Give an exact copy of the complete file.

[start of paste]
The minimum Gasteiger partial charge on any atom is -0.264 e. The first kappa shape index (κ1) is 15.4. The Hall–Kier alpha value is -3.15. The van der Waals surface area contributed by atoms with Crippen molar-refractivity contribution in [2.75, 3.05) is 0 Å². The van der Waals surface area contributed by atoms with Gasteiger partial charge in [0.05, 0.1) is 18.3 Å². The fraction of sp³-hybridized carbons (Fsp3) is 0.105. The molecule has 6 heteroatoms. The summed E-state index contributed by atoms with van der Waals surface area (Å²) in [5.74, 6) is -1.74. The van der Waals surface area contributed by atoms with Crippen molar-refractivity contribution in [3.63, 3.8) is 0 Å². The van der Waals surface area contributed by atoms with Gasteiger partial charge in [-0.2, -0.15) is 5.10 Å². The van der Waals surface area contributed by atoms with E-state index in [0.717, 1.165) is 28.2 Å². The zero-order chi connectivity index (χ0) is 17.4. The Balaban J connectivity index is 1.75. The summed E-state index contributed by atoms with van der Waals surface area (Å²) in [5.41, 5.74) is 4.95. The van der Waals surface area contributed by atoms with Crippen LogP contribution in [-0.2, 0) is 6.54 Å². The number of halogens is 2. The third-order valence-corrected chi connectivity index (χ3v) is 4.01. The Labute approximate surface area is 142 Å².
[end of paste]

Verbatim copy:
The minimum Gasteiger partial charge on any atom is -0.264 e. The first kappa shape index (κ1) is 15.4. The Hall–Kier alpha value is -3.15. The van der Waals surface area contributed by atoms with Crippen molar-refractivity contribution in [2.75, 3.05) is 0 Å². The van der Waals surface area contributed by atoms with Gasteiger partial charge in [0.05, 0.1) is 18.3 Å². The fraction of sp³-hybridized carbons (Fsp3) is 0.105. The molecule has 6 heteroatoms. The summed E-state index contributed by atoms with van der Waals surface area (Å²) in [5.74, 6) is -1.74. The van der Waals surface area contributed by atoms with Crippen molar-refractivity contribution in [3.63, 3.8) is 0 Å². The van der Waals surface area contributed by atoms with Gasteiger partial charge in [-0.2, -0.15) is 5.10 Å². The van der Waals surface area contributed by atoms with E-state index in [0.717, 1.165) is 28.2 Å². The zero-order chi connectivity index (χ0) is 17.4. The Balaban J connectivity index is 1.75. The summed E-state index contributed by atoms with van der Waals surface area (Å²) in [5.41, 5.74) is 4.95. The van der Waals surface area contributed by atoms with Crippen LogP contribution in [-0.2, 0) is 6.54 Å². The number of halogens is 2. The third-order valence-corrected chi connectivity index (χ3v) is 4.01. The Labute approximate surface area is 142 Å².